You would not believe the looks on some of the faces. Three
players will be waiting for the fairway to clear, waiting to hit
their first drives of the day at the public Rancho Park Golf
Course in Los Angeles, when the starter will crackle over the
public-address system, "Sending a single to join you." And the
threesome will turn to greet the stranger, only to find that he
is O.J. Simpson, wearing a single black glove. "You get some
pretty funny reactions," Simpson said during a one-hour
interview at Rancho Park on March 19. "But nobody's walked away
yet. Not once."
Of course, even Simpson, acquitted of double-murder charges but
still guilty in the minds of countless Americans, including the
12 members of a civil jury that found him liable for the deaths,
knows that given the choice between playing and not playing,
golfers would tee it up with Mussolini if they had to.
So this is how Simpson will play out his life. Effectively
banished from the posh Riviera Country Club (his status is
"inactive"), where he has been a member for almost a decade, and
not exactly somebody you'd like to sponsor at any club anywhere
else in the world--You want us to consider whom?--the 1968
Heisman Trophy winner and NFL Hall of Fame running back is
confined to a world of shaggy greens, divot-ravaged tee boxes
and $1.95 fried-egg sandwiches: a minimum-security facility
known as public golf. He has no choice. He's a golf addict.
"Some days my mom and my sister [who live with him, along with
his two youngest kids and his brother-in-law] notice how tense I
am, and they say, 'Why don't you go play golf?' and I'll say, 'I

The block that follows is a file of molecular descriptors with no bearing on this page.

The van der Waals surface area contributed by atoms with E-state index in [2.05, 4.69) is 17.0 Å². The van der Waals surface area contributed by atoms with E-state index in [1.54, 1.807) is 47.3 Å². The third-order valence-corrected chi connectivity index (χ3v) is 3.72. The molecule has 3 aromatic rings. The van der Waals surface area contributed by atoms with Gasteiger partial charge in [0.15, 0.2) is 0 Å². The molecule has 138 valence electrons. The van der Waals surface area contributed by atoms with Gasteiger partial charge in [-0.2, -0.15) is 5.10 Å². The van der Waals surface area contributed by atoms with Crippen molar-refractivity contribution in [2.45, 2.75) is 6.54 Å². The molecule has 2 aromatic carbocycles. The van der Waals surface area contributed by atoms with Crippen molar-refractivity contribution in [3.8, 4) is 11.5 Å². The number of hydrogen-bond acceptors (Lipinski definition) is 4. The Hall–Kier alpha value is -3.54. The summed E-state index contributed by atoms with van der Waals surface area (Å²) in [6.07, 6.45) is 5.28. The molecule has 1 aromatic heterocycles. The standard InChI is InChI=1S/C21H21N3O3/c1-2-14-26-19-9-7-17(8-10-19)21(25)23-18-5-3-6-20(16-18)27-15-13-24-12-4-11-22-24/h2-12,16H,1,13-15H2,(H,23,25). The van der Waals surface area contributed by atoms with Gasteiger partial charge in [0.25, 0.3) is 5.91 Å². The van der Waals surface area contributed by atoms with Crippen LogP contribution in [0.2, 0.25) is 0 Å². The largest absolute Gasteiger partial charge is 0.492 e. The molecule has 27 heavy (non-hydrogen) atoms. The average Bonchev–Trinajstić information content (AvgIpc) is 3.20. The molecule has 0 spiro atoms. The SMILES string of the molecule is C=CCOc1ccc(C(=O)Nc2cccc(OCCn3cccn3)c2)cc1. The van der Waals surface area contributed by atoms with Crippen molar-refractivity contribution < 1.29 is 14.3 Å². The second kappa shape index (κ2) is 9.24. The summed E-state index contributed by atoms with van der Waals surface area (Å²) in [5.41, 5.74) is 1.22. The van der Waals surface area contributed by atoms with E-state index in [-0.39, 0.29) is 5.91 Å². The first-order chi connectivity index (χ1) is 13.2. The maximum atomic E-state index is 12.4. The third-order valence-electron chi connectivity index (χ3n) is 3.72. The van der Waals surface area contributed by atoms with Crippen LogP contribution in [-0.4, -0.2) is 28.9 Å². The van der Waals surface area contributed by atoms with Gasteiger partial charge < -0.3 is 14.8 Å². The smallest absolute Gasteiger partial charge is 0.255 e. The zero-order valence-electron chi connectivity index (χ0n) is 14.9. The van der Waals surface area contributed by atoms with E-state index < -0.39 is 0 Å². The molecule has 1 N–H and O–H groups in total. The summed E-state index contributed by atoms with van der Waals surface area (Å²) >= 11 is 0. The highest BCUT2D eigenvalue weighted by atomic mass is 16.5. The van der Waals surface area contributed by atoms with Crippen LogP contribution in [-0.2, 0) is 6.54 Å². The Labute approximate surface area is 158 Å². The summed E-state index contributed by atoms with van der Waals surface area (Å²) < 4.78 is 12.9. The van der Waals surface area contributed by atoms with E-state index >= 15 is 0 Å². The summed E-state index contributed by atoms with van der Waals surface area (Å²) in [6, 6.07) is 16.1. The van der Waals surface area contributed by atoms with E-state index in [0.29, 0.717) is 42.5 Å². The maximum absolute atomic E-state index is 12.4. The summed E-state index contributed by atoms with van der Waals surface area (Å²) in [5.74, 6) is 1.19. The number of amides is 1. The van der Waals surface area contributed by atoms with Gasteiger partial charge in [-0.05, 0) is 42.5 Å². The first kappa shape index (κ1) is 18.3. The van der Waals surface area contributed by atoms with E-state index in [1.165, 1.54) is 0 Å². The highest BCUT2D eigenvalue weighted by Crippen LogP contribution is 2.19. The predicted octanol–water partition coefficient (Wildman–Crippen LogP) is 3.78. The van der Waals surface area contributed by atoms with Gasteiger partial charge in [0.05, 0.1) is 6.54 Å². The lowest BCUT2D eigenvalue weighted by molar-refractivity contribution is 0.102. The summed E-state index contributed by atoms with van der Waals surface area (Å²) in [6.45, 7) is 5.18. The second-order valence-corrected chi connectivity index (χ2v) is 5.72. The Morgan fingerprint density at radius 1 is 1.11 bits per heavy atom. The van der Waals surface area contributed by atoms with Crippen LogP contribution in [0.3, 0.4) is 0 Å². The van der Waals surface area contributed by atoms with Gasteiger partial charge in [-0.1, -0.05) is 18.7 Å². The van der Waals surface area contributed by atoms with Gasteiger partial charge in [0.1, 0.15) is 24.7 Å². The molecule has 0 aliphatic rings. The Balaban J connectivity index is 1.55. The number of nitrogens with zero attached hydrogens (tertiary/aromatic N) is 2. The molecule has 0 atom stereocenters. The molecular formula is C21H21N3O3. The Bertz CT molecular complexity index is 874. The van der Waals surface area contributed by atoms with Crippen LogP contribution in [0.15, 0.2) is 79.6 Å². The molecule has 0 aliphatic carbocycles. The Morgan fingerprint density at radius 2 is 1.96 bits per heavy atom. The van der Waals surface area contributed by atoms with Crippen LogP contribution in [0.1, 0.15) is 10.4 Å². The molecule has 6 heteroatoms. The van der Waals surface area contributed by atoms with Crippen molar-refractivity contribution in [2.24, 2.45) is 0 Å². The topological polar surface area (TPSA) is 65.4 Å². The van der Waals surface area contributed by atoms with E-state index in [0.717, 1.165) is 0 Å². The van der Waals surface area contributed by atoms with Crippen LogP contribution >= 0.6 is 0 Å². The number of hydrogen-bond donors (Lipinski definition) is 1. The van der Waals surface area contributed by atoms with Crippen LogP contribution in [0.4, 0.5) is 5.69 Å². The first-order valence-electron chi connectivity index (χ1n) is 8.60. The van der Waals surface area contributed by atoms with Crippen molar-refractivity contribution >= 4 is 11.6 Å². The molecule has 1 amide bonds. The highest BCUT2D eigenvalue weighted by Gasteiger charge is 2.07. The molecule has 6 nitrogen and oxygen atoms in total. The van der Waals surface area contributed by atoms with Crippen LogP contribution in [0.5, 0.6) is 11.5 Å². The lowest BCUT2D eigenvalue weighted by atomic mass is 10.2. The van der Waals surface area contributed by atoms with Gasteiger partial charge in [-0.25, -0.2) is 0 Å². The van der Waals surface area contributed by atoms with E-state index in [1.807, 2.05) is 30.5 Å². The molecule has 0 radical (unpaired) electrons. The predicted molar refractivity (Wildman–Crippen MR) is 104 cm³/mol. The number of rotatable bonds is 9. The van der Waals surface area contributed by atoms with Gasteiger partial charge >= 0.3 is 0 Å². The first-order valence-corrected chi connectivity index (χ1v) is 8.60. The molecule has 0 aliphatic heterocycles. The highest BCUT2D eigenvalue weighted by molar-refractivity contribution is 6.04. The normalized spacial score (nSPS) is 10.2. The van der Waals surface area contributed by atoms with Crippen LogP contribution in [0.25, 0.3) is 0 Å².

played this morning!'" says Simpson, who also talked with me for
30 minutes by telephone last week. "For five hours a day golf
takes all my concentration, and nobody bugs me. People are good
about it. It's like a golf course is kind of sacred. If I didn't
have golf, I'd be in Bellevue."
March 31, 1997
A lot of the regulars at Rancho Park, where Simpson plays two to
three times a week--"two to three times a week too many,"
grumbles assistant pro Paul Hopps--wish he were in Bellevue or
Leavenworth or anywhere else. He is a kind of human unplayable
lie. "If he ever gets in my group," says two-time Rancho Park
club champion Nicolas Beauvy, "I'll walk away. Just having him
around here makes my skin crawl."
Simpson gets no preferential treatment at Rancho Park. Just to
get a weekend tee time, he must call the computerized
reservation line at 5 a.m. a week before and hold for at least
an hour, until the system starts assigning times. Failing that,
he shows up on the day he wants to play and puts his name on the
Simpson on a golf course is like having a wolf on the loose.
Most people will look, but they won't get close. There are few
autograph requests after he putts out on 18 and passes the
golfers who are practicing at Rancho's dusty two-tiered driving
range. There's whispering, there's pointing, but when he looks
toward the range, there are suddenly a lot of heads snapping
back to check foot alignment. And when he and his three playing
partners that day take a table in the dim and bare Rancho bar to
play the 19th hole, you can't help but notice that they are soon
isolated from other groups. Not that it's anything new. You'd be
amazed how many half-empty restaurants Simpson walks into that
have an hour wait. "Hey, I'm not naive," he says in the Rancho
bar. "I know that, looking around in this room, a lot of people
think I'm an a------. I mean, it's easy to be anti-me. But
nobody can say I wasn't nice to them and polite and cordial to
them through this whole thing [his criminal and civil trials]."
One twentysomething Rancho regular, who begged anonymity, says
Simpson flirts with her, adding, "He asked me one day, 'Do you
believe in love at seventh sight?' And I said, 'O.J., if I went